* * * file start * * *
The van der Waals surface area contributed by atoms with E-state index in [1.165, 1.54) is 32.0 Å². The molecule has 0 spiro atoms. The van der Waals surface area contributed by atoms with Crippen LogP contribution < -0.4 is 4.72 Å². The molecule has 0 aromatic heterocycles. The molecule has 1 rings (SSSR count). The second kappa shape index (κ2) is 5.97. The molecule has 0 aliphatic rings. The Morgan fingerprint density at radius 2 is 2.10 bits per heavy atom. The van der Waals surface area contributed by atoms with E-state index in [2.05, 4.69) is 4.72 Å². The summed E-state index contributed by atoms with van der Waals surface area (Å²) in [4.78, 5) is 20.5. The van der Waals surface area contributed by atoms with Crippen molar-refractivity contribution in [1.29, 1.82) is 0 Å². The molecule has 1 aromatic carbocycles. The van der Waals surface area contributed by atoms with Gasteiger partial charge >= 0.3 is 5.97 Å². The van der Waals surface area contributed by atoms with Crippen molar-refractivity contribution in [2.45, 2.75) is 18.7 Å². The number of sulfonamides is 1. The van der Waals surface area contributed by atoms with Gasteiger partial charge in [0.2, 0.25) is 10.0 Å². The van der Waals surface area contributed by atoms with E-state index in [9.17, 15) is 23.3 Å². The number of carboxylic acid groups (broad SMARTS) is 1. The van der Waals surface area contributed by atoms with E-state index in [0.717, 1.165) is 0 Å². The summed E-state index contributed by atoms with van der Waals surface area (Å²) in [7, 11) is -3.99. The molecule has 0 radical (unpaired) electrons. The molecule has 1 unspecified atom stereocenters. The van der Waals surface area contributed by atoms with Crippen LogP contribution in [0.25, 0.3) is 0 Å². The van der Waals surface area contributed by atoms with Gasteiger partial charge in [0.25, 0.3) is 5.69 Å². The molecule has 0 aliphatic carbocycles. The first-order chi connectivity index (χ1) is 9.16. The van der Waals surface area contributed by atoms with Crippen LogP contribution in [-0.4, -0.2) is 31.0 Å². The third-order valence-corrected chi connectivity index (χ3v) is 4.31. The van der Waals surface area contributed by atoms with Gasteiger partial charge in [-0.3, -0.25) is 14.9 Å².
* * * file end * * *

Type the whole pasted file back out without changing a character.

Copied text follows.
The van der Waals surface area contributed by atoms with E-state index in [1.165, 1.54) is 32.0 Å². The molecule has 0 spiro atoms. The van der Waals surface area contributed by atoms with Crippen LogP contribution < -0.4 is 4.72 Å². The molecule has 0 aromatic heterocycles. The molecule has 1 rings (SSSR count). The second kappa shape index (κ2) is 5.97. The molecule has 0 aliphatic rings. The Morgan fingerprint density at radius 2 is 2.10 bits per heavy atom. The van der Waals surface area contributed by atoms with E-state index in [2.05, 4.69) is 4.72 Å². The summed E-state index contributed by atoms with van der Waals surface area (Å²) in [4.78, 5) is 20.5. The van der Waals surface area contributed by atoms with Crippen molar-refractivity contribution in [1.29, 1.82) is 0 Å². The molecule has 1 aromatic carbocycles. The van der Waals surface area contributed by atoms with Gasteiger partial charge >= 0.3 is 5.97 Å². The van der Waals surface area contributed by atoms with Crippen molar-refractivity contribution in [2.45, 2.75) is 18.7 Å². The number of sulfonamides is 1. The van der Waals surface area contributed by atoms with Gasteiger partial charge in [0.2, 0.25) is 10.0 Å². The van der Waals surface area contributed by atoms with E-state index in [9.17, 15) is 23.3 Å². The number of carboxylic acid groups (broad SMARTS) is 1. The van der Waals surface area contributed by atoms with E-state index in [0.717, 1.165) is 0 Å². The summed E-state index contributed by atoms with van der Waals surface area (Å²) in [7, 11) is -3.99. The molecule has 0 radical (unpaired) electrons. The molecule has 1 unspecified atom stereocenters. The van der Waals surface area contributed by atoms with Crippen LogP contribution in [0.25, 0.3) is 0 Å². The van der Waals surface area contributed by atoms with Gasteiger partial charge in [0.25, 0.3) is 5.69 Å². The molecule has 0 aliphatic carbocycles. The first-order chi connectivity index (χ1) is 9.16. The van der Waals surface area contributed by atoms with Crippen LogP contribution in [-0.4, -0.2) is 31.0 Å². The third-order valence-corrected chi connectivity index (χ3v) is 4.31. The van der Waals surface area contributed by atoms with Gasteiger partial charge in [-0.3, -0.25) is 14.9 Å².